|Let's have much more opera on the beach|
|Life & Entertainment - Performing Arts|
|Written by news desk - telegraph.co.ukm|
Garsington has proved a hit when beamed to the sands of Skegness
Last Sunday, I introduced the first opera ever performed on a beach. Garsington Opera’s marvellous production of Offenbach’s La Périchole was beamed all the way from its magnificent location in the Getty family’s estate at Wormsley to the sweeping sands of Skegness, queen of the Lincolnshire coast. It was all part of a splendidly ambitious project called SO, started a couple of years ago by the local council, not in any way to change “Sunny Skeggy” from its well-loved bucket-and-spade, fish-and-chips image, which has served the town, and millions of happy holidaymakers, so well for many a year, but to expand Skegness’s appeal, by way of art and culture.
So, a great screen was set up on the very beach itself, and the opera performed, as seen by the black-tied audience in the award-winning glass-and-steel theatre at Wormsley, to thousands sitting on the sand, while donkeys took their children for rides, and the adults vainly tried to keep the beach out of their sandwiches. An ambitious experiment that succeeded well enough to be tried again, although a greater attendance of the male section of Skeggy’s population may be anticipated next year, since the opera won’t be competing with a Euro 2012 football final.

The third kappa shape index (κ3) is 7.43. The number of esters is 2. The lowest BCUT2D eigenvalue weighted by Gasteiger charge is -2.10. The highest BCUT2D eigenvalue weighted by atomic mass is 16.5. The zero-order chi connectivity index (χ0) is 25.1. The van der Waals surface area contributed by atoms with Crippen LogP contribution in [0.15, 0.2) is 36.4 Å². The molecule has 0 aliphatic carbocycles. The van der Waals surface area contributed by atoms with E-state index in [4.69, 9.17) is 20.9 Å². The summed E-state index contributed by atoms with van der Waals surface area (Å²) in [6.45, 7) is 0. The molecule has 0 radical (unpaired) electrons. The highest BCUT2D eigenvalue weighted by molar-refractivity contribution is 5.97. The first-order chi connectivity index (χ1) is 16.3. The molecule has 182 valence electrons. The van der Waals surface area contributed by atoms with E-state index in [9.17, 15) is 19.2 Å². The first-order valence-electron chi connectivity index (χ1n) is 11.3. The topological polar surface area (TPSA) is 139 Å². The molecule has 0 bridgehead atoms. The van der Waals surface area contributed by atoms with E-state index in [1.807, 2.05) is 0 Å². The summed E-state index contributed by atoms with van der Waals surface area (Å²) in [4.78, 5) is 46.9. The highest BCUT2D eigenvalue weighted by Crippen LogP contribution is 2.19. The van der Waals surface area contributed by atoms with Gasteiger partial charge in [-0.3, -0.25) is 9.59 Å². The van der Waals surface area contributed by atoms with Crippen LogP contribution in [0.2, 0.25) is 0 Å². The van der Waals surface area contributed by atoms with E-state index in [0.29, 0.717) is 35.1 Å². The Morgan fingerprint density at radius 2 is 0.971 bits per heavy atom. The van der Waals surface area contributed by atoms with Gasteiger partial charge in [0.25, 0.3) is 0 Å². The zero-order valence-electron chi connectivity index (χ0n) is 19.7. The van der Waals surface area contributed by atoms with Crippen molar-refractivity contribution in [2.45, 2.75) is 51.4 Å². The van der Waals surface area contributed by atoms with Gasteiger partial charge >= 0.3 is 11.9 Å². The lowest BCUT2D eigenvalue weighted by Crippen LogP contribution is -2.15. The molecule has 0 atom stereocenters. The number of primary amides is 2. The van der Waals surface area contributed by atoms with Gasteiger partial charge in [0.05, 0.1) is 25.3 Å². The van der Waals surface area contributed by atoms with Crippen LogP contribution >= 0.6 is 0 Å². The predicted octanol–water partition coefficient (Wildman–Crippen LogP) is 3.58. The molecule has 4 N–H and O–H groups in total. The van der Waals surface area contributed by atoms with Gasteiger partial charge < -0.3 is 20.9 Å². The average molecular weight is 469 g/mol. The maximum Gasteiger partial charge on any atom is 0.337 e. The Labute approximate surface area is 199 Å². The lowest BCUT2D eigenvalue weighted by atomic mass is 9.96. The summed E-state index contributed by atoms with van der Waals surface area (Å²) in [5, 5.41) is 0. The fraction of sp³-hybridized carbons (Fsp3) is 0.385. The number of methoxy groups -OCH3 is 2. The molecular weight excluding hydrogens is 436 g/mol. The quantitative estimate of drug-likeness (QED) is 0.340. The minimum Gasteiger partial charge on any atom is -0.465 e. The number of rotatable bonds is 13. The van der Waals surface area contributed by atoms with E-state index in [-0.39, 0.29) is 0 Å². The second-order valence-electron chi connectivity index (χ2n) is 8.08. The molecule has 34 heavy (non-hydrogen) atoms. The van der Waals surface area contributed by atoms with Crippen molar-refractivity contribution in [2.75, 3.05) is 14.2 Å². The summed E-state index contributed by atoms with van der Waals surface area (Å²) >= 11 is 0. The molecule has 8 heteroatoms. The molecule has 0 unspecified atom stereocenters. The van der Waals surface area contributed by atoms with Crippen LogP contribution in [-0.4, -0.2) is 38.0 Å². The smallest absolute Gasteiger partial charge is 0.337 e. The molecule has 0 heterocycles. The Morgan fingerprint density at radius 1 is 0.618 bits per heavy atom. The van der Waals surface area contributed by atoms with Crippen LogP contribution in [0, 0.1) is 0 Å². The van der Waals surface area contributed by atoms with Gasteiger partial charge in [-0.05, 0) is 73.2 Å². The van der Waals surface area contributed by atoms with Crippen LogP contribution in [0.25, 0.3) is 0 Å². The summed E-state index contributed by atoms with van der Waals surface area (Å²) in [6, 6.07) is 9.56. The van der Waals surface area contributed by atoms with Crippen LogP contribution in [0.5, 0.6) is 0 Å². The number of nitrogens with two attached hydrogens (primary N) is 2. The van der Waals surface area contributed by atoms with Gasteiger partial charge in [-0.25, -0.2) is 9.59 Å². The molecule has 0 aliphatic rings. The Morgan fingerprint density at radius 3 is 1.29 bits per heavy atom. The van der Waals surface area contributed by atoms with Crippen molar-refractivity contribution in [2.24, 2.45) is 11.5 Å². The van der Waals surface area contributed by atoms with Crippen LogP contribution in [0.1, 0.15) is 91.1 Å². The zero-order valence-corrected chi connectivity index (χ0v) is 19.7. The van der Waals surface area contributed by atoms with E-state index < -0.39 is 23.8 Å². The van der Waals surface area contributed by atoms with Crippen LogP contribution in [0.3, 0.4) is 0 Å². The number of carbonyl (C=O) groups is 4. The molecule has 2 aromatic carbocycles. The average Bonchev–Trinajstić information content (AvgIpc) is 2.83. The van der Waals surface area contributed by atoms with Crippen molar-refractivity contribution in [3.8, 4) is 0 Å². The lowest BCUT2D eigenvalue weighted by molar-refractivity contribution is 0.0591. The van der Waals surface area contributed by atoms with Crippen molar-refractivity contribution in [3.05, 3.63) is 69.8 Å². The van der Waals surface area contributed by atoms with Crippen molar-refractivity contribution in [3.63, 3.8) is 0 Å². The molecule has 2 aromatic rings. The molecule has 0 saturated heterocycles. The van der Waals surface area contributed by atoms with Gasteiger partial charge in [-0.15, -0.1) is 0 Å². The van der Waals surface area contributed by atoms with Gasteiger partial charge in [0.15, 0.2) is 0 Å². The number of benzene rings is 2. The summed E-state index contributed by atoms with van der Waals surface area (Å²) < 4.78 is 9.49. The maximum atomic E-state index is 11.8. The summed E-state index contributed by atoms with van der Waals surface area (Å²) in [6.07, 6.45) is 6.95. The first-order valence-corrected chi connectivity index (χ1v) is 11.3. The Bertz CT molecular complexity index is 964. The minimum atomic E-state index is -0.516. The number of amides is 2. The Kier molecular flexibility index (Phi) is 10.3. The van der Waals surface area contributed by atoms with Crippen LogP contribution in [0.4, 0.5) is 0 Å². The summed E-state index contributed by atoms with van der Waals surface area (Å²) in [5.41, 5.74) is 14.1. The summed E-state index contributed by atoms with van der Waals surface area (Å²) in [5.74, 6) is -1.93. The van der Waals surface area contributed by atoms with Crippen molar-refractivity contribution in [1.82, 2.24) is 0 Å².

I’ve been an opera lover since my late teens, when my pal Ken and I offered our services as “extras” to the Dublin Grand Opera Society’s productions, as a way of getting in for nothing. I have trodden the boards in roles as disparate and demanding as a waiter in La traviata (wearing suede shoes, an anachronism that infuriated the Italian producer) and a blacked-up slave in Aida (the things we suffer for our art, love). All “popular” operas, as I’m not too good on the heavier stuff, never quite making the full circle of Wagner’s Ring.
So, La Périchole was a new one on me, and I didn’t expect such a riotous, jolly, laughter-filled musical comedy that was a lot closer to the Gilbert and Sullivan of my youth than we’re supposed to expect from “grand” opera. And there’s the rub, as far as some of my fellow opera-lovers are concerned. For them, opera is a serious business; a stiff, formal experience. They think it’s wrong to laugh, in case their neighbour will think them unworthy of their seat at a cultural event.
They’re even afraid to applaud, in case nobody else does. It’s a self-conscious nightmare, and such a contrast to my experience of opera in Italy, birthplace of the musical form. In Verona, in the Roman amphitheatre, the crowd cheered and applauded every aria and chorus. It felt as if they were not far from singing along. They even insisted that the tenor sing an encore, something I’ve never experienced here.
Let’s have more beach opera, then. Nobody’s suggesting that you turn up at Covent Garden in sandals and shorts, but the stuffed shirt is a thing of the past.